A device used to provide illumination by means of an electric current which excites mercury vapor in a glass tube, producing short-wave ultraviolet light that then creates fluorescence, producing visible light.
The new power groove lamps, with grooves on opposite sides, were introduced in 1959. The grooves placed phosphor closer to the centre of the arc stream and "squeezed" the arc for greater light producing power. Alternating grooves made the arc travel in a wavy path to effectively increase the length and give greater efficiency.
An example of a lamp bulb used in Canada, part of a large and varied collection of over 7500 electrical items acquired and documented by Ontario Hydro in the 1960s. The collection was thought to be the largest and most comprehensive of its kind in Canada and was donated to the Canada Science and Technology Museum in 1992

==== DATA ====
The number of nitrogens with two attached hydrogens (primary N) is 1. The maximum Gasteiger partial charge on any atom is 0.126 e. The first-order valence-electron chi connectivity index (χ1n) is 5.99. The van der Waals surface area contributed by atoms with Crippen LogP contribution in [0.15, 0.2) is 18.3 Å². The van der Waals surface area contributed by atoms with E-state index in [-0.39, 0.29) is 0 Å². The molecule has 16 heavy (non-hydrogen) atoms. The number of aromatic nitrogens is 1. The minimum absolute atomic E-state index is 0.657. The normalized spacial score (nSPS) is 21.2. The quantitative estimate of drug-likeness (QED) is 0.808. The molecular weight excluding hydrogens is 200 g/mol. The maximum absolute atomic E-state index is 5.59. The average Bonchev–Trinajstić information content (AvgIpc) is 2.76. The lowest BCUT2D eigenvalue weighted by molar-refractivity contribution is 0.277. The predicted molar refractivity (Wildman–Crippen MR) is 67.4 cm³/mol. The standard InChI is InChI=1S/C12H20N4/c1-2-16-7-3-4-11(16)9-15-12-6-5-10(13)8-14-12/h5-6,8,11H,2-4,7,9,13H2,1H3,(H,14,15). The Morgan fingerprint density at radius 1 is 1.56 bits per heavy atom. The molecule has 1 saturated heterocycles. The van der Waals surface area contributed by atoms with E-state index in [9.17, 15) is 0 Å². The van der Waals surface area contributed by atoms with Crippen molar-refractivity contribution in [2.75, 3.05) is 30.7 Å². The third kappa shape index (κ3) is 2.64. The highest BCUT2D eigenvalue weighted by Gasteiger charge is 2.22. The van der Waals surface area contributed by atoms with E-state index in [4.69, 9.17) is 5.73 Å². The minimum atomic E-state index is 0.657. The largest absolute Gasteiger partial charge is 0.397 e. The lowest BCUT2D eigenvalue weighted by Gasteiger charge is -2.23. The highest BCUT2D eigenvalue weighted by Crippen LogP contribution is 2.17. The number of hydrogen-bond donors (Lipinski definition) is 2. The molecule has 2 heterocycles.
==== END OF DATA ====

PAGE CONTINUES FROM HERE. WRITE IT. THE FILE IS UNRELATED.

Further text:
Glass tube coated with white phosphor/ metal parts/ synthetic parts
Number of Parts
White tube/ metallic and black end caps
Gold lettering on glass reads 'GENERAL GE [LOGO] ELECTRIC/F48PG17-CW POWER GROOVE/ COOL WHITE U.S.A.'/ Hydro no. hand painted '1123'